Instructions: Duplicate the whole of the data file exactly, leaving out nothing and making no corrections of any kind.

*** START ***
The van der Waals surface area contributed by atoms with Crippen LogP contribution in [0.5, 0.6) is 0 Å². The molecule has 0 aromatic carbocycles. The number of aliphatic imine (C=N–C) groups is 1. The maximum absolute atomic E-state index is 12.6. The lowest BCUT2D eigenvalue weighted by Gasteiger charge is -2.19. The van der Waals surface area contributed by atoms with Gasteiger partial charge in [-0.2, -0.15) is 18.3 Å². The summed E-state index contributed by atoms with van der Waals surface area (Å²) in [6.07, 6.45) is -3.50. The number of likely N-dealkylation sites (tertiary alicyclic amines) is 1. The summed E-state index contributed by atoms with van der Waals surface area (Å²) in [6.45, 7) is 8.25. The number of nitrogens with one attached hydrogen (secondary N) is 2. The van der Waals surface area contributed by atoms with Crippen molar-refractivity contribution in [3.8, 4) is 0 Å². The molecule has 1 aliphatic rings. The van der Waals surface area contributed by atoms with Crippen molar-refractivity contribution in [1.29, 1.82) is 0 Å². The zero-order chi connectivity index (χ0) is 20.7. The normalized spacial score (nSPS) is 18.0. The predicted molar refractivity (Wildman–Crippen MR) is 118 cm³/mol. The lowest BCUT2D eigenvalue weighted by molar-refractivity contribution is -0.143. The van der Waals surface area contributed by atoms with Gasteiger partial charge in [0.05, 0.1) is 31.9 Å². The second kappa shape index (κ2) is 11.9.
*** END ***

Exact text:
The van der Waals surface area contributed by atoms with Crippen LogP contribution in [0.5, 0.6) is 0 Å². The molecule has 0 aromatic carbocycles. The number of aliphatic imine (C=N–C) groups is 1. The maximum absolute atomic E-state index is 12.6. The lowest BCUT2D eigenvalue weighted by Gasteiger charge is -2.19. The van der Waals surface area contributed by atoms with Gasteiger partial charge in [-0.2, -0.15) is 18.3 Å². The summed E-state index contributed by atoms with van der Waals surface area (Å²) in [6.07, 6.45) is -3.50. The number of likely N-dealkylation sites (tertiary alicyclic amines) is 1. The summed E-state index contributed by atoms with van der Waals surface area (Å²) in [6.45, 7) is 8.25. The number of nitrogens with one attached hydrogen (secondary N) is 2. The van der Waals surface area contributed by atoms with Crippen molar-refractivity contribution in [3.8, 4) is 0 Å². The molecule has 1 aliphatic rings. The van der Waals surface area contributed by atoms with Crippen molar-refractivity contribution in [1.29, 1.82) is 0 Å². The zero-order chi connectivity index (χ0) is 20.7. The normalized spacial score (nSPS) is 18.0. The predicted molar refractivity (Wildman–Crippen MR) is 118 cm³/mol. The lowest BCUT2D eigenvalue weighted by molar-refractivity contribution is -0.143. The van der Waals surface area contributed by atoms with Gasteiger partial charge in [0.05, 0.1) is 31.9 Å². The second kappa shape index (κ2) is 11.9.